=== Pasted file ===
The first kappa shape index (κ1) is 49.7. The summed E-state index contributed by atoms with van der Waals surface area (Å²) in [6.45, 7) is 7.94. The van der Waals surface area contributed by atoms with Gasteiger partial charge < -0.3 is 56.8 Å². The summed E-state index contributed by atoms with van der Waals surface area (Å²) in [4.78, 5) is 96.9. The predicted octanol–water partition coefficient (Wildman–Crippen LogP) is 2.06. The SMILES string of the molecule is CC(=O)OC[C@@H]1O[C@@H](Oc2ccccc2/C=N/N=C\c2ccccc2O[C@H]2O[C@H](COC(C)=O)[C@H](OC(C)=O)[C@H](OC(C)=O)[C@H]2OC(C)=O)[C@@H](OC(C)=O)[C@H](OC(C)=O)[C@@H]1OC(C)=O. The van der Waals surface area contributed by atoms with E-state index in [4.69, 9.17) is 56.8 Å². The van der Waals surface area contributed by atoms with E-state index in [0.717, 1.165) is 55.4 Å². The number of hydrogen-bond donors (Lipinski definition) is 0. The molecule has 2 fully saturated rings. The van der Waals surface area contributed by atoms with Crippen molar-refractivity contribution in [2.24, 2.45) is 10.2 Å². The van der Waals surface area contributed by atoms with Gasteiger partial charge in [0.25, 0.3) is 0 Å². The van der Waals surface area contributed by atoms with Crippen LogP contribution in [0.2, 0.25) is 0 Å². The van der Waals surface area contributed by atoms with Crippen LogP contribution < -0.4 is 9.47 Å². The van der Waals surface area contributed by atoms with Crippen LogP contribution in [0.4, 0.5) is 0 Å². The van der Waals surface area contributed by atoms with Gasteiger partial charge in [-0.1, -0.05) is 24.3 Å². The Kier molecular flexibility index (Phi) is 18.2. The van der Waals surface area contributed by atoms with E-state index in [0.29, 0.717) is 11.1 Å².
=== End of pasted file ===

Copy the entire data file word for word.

The first kappa shape index (κ1) is 49.7. The summed E-state index contributed by atoms with van der Waals surface area (Å²) in [6.45, 7) is 7.94. The van der Waals surface area contributed by atoms with Gasteiger partial charge < -0.3 is 56.8 Å². The summed E-state index contributed by atoms with van der Waals surface area (Å²) in [4.78, 5) is 96.9. The predicted octanol–water partition coefficient (Wildman–Crippen LogP) is 2.06. The SMILES string of the molecule is CC(=O)OC[C@@H]1O[C@@H](Oc2ccccc2/C=N/N=C\c2ccccc2O[C@H]2O[C@H](COC(C)=O)[C@H](OC(C)=O)[C@H](OC(C)=O)[C@H]2OC(C)=O)[C@@H](OC(C)=O)[C@H](OC(C)=O)[C@@H]1OC(C)=O. The van der Waals surface area contributed by atoms with E-state index in [4.69, 9.17) is 56.8 Å². The van der Waals surface area contributed by atoms with E-state index in [0.717, 1.165) is 55.4 Å². The number of hydrogen-bond donors (Lipinski definition) is 0. The molecule has 2 fully saturated rings. The van der Waals surface area contributed by atoms with Crippen molar-refractivity contribution in [2.24, 2.45) is 10.2 Å². The van der Waals surface area contributed by atoms with Gasteiger partial charge in [0.25, 0.3) is 0 Å². The van der Waals surface area contributed by atoms with Crippen LogP contribution in [0.2, 0.25) is 0 Å². The van der Waals surface area contributed by atoms with Crippen LogP contribution < -0.4 is 9.47 Å². The van der Waals surface area contributed by atoms with Crippen LogP contribution in [0.4, 0.5) is 0 Å². The van der Waals surface area contributed by atoms with Gasteiger partial charge in [-0.1, -0.05) is 24.3 Å². The Kier molecular flexibility index (Phi) is 18.2. The van der Waals surface area contributed by atoms with E-state index in [0.29, 0.717) is 11.1 Å².